This is our American Legion, yours and mine, veterans all. It is what we make it. We may have joined for many different reasons - perhaps to fill a void in our heart, or maybe a desire to serve, or simply to enjoy activities with comrades by our side, but together we are the American Legion. We are all members, united to make a difference.
Guidelines for the Legion were established in 1919 and have endured until today. They motivate us towards service to our armed forces veterans, our country’s youth and our nation’s security. They underline the American ideals of citizenship, fair play and leadership. Yet within the Legion, each Post is different. Each Post is shaped by its members to meet the needs of the community of which it is a part.
As a non-profit, non-partisan organization, we identify needs within our community and take action to meet those needs. Currently our Post has programs that inspire and train our youth; provide recognition and support for armed forces, law enforcement and fire fighters organizations; and provide volunteers for veterans’ clinics, hospitals and Fisher Houses. Your mission as a member of the American Legion is to identify where you fit, what your interests are and get started! It may take some effort and it may take some training to regain skills or hone the abilities you already have, but you will find your place.
The times of our lives we remember most, the times we talk about, that have been the most rewarding, were often the most challenging. They were the times where we were not certain about the future but it seemed like it was going to be an adventure. That adventure is still available in the American Legion.
The American Legion is us. We are it. Let’s move forward together.
Harry R Woodstrom
The American Legion Jonathan D. Rozier, Post 164, Katy TX
Forrest Croom is chairman of Post 164’s training committee, which provides information at monthly meetings on subjects such as post history, flag folding, presentation of the colors, and uniform requirements. He’s been a member of The American Legion for five years.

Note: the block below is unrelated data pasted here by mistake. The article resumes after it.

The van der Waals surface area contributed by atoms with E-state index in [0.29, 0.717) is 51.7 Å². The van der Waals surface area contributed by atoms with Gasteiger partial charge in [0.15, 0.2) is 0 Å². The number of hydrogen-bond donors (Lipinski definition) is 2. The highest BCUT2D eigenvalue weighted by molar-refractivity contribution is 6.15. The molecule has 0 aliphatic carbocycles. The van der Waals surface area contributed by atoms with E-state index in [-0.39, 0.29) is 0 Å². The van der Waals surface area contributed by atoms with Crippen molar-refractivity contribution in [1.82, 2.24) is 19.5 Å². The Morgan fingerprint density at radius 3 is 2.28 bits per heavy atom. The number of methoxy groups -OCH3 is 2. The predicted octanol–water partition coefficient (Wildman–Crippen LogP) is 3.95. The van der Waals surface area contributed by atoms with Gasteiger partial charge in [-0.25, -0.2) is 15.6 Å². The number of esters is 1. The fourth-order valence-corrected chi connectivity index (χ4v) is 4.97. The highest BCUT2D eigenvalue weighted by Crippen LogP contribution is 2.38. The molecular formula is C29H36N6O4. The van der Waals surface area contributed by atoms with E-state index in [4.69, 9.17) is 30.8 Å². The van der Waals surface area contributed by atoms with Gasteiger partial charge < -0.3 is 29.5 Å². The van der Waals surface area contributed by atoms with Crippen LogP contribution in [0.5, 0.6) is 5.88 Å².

He joined the Navy in 1959 and served for seven years. In 1967, Forrest signed up for the Coast Guard and served for 35 years, including more than seven years of active duty.
He served two summers each aboard two Coast Guard Cutters: the Courier in the Great Lakes and the Cuyahoga out of Yorktown, Virginia. He became the first Master Chief Petty Officer of the Coast Guard in 1991 and retired from the service in 2001.
Forrest has a bachelor’s degree in law enforcement from Lewis University near Chicago.
As a civilian, he worked in fire safety and security roles for International Harvester and J.I. Case in Illinois, and Navarro Pecan Co. in Corsicana, Texas.
He has served as president of the Coast Guard Chief Petty Officers Foundation and currently is vice president of the Fisher House Friends of Houston Foundation, which helps military families in the three Fisher Houses at the VA Medical Center in Houston.
He has been chapter president of the Chief Petty Officers Association in Washington, D.C., Green Bay, and Houston.
Forrest and his wife Nancy have two children and seven grandchildren.